Similar to authentication, there are various types of attacks you can launch to take advantage of a web app's authorization weaknesses. One type of attack is called parameter pollution. In parameter pollution, you supply multiple instances of the same parameter name in an HTTP request. Web apps that do not properly handle these duplicate parameters may enable you to modify values or trigger errors in the application.

For example, assume that there is a search functionality submitted through a GET request, typically in the format:


You can add a second instance of the search parameter to the request:


The web app's validation routines, if configured poorly, may only test the last occurrence of a parameter. Since the last parameter's value is empty, it throws that parameter out, but keeps the first parameter. The result might simply be results for "treadmill" or the page might return an error.

While the preceding example doesn't reveal a direct vulnerability, applying parameter pollution to authorization mechanisms does. For example, assume the app accepts a security token in a POST request in order for users to sign in to the app's management portal. The format might be something like this:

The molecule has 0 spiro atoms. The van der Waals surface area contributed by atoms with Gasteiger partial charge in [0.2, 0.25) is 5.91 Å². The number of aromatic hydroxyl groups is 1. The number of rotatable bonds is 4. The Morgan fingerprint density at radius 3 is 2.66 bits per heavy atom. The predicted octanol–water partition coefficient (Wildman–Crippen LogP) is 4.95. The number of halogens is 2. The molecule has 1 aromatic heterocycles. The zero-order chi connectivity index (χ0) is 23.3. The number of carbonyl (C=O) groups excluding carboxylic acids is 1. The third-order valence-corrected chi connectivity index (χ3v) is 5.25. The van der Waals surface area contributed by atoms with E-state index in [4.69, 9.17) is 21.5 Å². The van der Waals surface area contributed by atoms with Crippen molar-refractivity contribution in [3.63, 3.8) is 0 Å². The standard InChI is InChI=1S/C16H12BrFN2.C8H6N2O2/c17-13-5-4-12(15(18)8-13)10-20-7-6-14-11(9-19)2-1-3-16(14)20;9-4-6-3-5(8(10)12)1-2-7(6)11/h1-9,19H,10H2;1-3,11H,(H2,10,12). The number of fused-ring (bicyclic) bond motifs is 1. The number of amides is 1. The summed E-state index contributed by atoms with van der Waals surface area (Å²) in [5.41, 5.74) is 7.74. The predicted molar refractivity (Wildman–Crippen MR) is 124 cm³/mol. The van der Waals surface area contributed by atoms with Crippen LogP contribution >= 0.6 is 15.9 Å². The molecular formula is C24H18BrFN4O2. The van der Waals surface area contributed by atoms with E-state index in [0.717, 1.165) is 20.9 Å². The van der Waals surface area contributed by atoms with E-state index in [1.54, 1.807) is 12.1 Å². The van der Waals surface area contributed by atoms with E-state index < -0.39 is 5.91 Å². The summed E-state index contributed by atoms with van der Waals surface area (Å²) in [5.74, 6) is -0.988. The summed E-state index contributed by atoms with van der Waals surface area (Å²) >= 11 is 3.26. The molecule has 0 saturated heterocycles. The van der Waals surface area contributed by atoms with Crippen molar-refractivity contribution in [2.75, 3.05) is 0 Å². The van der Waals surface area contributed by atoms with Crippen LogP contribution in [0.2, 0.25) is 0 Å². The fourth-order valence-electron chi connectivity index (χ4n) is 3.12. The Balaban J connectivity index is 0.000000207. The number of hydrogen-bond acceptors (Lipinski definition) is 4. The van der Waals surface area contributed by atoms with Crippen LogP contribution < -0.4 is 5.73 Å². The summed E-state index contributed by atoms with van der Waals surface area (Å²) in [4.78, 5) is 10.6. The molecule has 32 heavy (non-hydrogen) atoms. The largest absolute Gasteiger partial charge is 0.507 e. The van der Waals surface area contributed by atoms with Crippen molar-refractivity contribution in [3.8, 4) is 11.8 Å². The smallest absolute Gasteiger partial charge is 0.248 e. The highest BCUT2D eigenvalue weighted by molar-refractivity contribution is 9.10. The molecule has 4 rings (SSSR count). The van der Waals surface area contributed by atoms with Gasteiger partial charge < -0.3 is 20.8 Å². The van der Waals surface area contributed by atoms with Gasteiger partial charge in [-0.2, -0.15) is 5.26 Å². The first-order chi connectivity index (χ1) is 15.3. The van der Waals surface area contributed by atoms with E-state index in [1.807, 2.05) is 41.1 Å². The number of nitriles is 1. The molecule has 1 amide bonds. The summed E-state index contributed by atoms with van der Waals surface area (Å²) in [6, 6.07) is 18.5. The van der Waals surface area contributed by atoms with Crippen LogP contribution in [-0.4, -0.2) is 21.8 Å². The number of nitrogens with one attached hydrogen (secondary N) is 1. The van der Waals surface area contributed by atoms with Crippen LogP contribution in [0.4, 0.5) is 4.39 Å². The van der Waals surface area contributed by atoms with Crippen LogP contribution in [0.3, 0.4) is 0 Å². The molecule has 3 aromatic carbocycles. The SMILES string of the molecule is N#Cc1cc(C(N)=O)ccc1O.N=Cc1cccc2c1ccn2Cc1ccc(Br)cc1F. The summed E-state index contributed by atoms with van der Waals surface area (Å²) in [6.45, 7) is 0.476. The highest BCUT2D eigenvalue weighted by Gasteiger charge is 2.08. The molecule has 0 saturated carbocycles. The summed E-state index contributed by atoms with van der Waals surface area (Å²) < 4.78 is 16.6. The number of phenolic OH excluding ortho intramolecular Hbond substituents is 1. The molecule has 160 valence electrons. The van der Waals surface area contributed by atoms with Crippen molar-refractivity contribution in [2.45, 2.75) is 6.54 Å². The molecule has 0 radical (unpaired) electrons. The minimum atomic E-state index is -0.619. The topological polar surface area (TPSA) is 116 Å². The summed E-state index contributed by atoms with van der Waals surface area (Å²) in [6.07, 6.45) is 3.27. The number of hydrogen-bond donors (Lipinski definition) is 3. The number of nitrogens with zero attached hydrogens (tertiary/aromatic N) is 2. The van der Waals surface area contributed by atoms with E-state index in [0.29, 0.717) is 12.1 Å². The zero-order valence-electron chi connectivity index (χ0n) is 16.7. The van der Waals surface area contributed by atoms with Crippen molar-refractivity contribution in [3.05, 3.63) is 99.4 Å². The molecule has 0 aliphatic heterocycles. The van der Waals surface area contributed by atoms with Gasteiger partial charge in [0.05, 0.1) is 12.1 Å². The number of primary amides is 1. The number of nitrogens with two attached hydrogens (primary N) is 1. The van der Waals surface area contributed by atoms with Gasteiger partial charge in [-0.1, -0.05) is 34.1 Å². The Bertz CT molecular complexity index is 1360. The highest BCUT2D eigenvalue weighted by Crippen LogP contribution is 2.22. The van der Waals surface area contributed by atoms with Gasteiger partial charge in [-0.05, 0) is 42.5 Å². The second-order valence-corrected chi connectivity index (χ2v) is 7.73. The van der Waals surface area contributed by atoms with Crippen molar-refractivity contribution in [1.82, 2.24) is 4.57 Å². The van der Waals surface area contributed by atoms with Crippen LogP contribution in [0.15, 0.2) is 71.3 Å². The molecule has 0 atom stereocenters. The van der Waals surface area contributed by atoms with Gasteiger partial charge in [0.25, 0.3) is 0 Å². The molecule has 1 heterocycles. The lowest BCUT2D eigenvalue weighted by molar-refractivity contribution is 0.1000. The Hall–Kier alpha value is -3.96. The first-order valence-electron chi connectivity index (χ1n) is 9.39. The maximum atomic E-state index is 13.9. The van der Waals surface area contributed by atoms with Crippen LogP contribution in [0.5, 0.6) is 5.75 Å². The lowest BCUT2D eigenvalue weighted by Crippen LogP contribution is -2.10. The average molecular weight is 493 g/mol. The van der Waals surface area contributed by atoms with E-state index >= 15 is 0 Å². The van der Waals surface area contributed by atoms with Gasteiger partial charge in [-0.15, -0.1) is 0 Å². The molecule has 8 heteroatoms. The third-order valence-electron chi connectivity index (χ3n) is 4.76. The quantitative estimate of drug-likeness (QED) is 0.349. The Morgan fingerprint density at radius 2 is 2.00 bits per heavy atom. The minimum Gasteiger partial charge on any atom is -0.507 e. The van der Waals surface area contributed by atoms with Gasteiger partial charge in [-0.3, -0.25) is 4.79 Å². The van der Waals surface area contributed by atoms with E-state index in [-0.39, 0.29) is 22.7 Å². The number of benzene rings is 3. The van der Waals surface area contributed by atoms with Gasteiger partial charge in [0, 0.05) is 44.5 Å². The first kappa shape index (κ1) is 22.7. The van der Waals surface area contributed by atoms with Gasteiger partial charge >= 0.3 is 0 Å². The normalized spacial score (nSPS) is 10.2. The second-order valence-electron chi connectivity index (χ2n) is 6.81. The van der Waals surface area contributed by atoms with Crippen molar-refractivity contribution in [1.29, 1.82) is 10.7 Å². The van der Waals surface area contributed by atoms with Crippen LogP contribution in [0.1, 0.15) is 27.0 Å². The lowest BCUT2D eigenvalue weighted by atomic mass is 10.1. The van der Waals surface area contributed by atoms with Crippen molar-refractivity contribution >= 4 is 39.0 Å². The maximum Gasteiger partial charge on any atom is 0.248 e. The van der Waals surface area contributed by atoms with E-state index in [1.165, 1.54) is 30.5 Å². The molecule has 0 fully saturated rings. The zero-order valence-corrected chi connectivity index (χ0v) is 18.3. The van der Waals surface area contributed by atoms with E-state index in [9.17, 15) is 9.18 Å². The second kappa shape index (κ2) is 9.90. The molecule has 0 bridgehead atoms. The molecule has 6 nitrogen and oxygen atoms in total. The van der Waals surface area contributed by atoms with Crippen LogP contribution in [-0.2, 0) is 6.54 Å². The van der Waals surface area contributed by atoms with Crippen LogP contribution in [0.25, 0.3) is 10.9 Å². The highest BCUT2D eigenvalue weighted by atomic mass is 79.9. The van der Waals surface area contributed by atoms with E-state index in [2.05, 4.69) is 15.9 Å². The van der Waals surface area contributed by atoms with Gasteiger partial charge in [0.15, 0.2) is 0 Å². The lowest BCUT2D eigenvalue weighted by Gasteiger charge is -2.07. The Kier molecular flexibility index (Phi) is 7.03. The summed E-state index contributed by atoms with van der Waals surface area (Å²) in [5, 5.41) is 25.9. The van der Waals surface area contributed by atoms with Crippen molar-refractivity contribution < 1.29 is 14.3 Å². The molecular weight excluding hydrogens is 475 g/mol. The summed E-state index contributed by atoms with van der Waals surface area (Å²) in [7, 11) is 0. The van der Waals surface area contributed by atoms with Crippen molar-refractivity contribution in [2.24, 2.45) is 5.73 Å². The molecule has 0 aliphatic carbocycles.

http://site.example/?token=<user token>&portalID=<victim portal ID>

In parameter pollution, the attacker would try to append a second instance of portalID with their own malicious portal, and replace the token value with their own token ID:

http://site.example/?token=<attacker token>&portalID=<attacker portal ID>&portalID=<victim portal ID>

If the web app is vulnerable, it might only check the first instance of portalID and operate on the second using the attacker's token, logging them in to the portal.

Another attack that can leverage authorization weaknesses is insecure direct object references. A direct object reference is a reference to the actual name of a system object that the application uses. If you manipulate a parameter that directly references an object, you can craft that parameter to grant yourself access to other objects you're unauthorized to access. For example, a call to an SQL database may request account information by directly referencing the acctname parameter. You can replace the acctname value with a different account name or number, which could grant you access to that account if the object reference is insecure.